Structural health determinants and comorbidity risk factors for COVID-19 outcomes among participants in the UK Biobank.

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Deborah Allen
Alejandra Vergara-Lope
Daniel Wilson


COVID-19 disproportionately affects older patients with pre-existing health conditions. However at the time of writing, June 2021, the relationship between COVID-19, ethnicity and deprivation is unclear. We estimated associations between individual comorbidities and local deprivation with a range of COVID-19 outcomes, in a large national cohort: UK Biobank.

Data linkage between COVID-19 records in England with baseline participant information and secondary care diagnoses from the UK Biobank allowed estimation of associations between deprivation, comorbidities and COVID-19 outcomes.

Multivariable logistic regression models were constructed for COVID-19 test results, hospitalisations and deaths recorded between 1st January 2020 to 31st March 2021. High-risk clusters for COVID-19 were mapped using principal components analysis and minimum variance stratification, according to age, comorbidities and deprivation.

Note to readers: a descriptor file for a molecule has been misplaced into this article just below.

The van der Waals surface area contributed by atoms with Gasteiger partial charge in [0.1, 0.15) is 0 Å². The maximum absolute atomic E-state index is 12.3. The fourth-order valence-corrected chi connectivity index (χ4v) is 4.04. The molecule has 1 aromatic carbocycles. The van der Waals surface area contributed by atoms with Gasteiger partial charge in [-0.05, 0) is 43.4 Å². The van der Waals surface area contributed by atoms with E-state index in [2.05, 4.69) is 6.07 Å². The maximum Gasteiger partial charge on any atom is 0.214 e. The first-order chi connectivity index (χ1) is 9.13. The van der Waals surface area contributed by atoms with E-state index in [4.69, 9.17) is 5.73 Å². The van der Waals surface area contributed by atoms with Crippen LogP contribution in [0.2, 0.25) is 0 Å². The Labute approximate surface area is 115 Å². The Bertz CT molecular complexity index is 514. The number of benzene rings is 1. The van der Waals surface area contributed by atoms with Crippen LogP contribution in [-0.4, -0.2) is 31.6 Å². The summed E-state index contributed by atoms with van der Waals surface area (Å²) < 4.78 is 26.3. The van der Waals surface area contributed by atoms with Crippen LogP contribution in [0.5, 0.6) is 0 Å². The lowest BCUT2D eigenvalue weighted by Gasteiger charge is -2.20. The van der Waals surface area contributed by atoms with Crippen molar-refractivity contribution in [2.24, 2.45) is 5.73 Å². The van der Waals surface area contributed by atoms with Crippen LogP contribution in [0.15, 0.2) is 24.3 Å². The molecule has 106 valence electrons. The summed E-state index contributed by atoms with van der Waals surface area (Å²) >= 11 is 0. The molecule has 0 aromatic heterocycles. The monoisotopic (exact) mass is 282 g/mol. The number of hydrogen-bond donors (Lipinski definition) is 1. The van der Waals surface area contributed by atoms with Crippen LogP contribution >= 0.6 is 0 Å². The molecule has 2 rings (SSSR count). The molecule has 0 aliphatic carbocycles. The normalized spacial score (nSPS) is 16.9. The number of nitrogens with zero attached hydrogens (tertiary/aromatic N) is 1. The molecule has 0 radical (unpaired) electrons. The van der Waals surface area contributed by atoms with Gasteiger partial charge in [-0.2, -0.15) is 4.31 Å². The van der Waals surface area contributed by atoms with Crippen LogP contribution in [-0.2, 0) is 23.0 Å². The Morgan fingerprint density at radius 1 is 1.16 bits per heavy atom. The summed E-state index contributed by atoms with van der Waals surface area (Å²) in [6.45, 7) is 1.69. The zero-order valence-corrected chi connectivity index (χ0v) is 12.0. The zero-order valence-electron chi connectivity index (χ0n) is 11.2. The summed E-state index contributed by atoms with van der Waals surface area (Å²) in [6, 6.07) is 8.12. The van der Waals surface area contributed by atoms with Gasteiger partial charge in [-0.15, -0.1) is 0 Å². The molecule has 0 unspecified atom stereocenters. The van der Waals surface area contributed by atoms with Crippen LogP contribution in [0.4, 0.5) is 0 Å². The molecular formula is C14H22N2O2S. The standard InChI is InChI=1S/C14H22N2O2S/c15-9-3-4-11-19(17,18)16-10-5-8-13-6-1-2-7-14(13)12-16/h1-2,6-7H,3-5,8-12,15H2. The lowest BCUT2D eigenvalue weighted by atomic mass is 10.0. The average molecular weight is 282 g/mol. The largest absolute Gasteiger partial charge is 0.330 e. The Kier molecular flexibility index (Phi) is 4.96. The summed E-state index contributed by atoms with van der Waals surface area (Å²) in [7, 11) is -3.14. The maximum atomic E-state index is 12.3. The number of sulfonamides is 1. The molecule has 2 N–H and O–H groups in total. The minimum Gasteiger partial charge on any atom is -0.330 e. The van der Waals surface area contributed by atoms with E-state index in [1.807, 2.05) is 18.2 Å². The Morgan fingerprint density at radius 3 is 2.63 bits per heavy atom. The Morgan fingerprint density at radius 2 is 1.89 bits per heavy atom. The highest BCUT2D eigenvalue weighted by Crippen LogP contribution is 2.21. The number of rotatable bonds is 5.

27,306 participants tested for SARS-CoV-2 were eligible for inclusion. Of these, 5,196 tested positive, 2,724 were hospitalised and 475 died.

Positive linear trends were observed between higher local deprivation and higher odds of SARS-CoV-2 infection, COVID-19 hospitalisations and deaths (p<0.001).

The odds of testing positive was 19% lower for participants with cancer (adjusted odds ratio, aOR=0.81, 0.74-0.88). Higher odds of testing positive were associated with younger age, male sex, cerebrovascular disease and more severe deprivation.

Participants with diabetes were at 42% higher odds of hospitalisation (aOR=1.42, 1.30-1.56). In addition to older age and male sex, strongest comorbidity risk factors for COVID-19 death were cerebrovascular disease, diabetes and mild liver disease with aOR of 1.78 (1.34-2.36), 1.71 (1.41-2.08) and 1.85 (1.31-2.61) respectively, after full adjustment.

Participants recruited from North-West England were in highest clusters of COVID-19 risk, whilst participants from South England were at lowest risk.

The burden of COVID-19 increased at higher levels of deprivation, and the presence of specific comorbidities. Individuals in more deprived areas were at significantly higher odds of infection, hospitalisation and death from COVID-19. Several cardiovascular comorbidities and associated risk factors were associated with COVID-19 hospitalisation and death.

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How to Cite
Allen, D., Vergara-Lope, A. and Wilson, D. (2022) “Structural health determinants and comorbidity risk factors for COVID-19 outcomes among participants in the UK Biobank”., International Journal of Population Data Science, 7(3). doi: 10.23889/ijpds.v7i3.1836.